But he's Colin, so when I said, "give it up, I'll just go buy another one" His eyes practically popped out of his head. I mean, for a moment, just a moment, he did a spot on impression of Peter Lorre's character in Casablanca when he sees the gendarmes coming for him. He persevered, but it was a near thing. Unfortunately, dealing with that error sucked up a lot of time, and prevented us from finishing on Friday, as I had to go work for several hours in the evening, (Hey, someone's gotta pay for that new water pump!) so I'm going to sew everything up and bring the big C. back for one more day to make sure all is well, and see it run.

Personally, I just think he wants to sit in a luxurious Vanagon seat, and drive a premier VW product, with a more power engine (95hp!) and power steering (drive with one finger!).

Updates coming next Wednesday at the latest.

Best,

Lanval

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nathan@el
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Post by nathan@el » Mon Nov 22, 2010 7:42 pm

So, after getting the van finally running well, I decided to dive in and take a road trip up to Merced CA to visit a very good friend of mine (~300 miles each way). The van performed well, had more power for climbing the Grapevine than ever, ran about 40-50 degrees cooler than it had been in the past, and made the trip without even a hiccup.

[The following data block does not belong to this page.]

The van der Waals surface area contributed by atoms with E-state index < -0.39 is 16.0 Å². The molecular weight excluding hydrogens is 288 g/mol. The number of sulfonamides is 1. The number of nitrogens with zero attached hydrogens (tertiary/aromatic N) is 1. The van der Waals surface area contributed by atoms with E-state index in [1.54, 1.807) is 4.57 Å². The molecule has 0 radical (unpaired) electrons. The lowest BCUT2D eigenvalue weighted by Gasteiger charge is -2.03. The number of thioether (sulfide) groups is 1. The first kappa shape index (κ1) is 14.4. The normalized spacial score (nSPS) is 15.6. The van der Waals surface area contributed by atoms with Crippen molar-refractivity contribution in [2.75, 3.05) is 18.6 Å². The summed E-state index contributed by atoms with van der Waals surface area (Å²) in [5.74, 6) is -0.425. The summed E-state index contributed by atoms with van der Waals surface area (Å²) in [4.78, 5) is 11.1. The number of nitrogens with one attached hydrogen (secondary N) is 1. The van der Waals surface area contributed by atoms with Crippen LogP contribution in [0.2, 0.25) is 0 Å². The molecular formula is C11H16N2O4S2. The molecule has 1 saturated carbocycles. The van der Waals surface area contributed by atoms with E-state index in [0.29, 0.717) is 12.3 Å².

However, my gas mileage is pretty abysmal. It was bad before, but now it is even worse. I averaged only 12-13 MPG during the entire trip, and one tank was as bad as 11.75 MPG. In the past (not the recent past, but the past) I was averaging more like 16 MPG, and even got a couple of 18 MPG tanks. What could be the problem here? The van seems to run awesome, so shouldn't it be getting better mileage? Any ideas of what to look at?
Orange 1980 Vanagon L Westy
~190,000 miles on body
~20,000 on engine

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hambone
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Post by hambone » Tue Nov 23, 2010 11:23 am

26 in Portland right now...and snow and ice. Call me nuts but it gives me warm memories of the Midwest. Maybe notso warm... :drunken:
It was fun driving in the Star Wars snowflakes last night and a quick surprise visit to Ruckman's new pad, slippy slidey in the lightweight bus. These things seem to drive like empty pickup trucks in the slick.
It's nice to see the sun again.
How are the rest of you faring this early winter?
http://greencascadia.blogspot.com
http://pdxvolksfolks.blogspot.com
it balances on your head just like a mattress balances on a bottle of wine
your brand new leopard skin pillbox hat

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Amskeptic
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Post by Amskeptic » Tue Nov 23, 2010 9:02 pm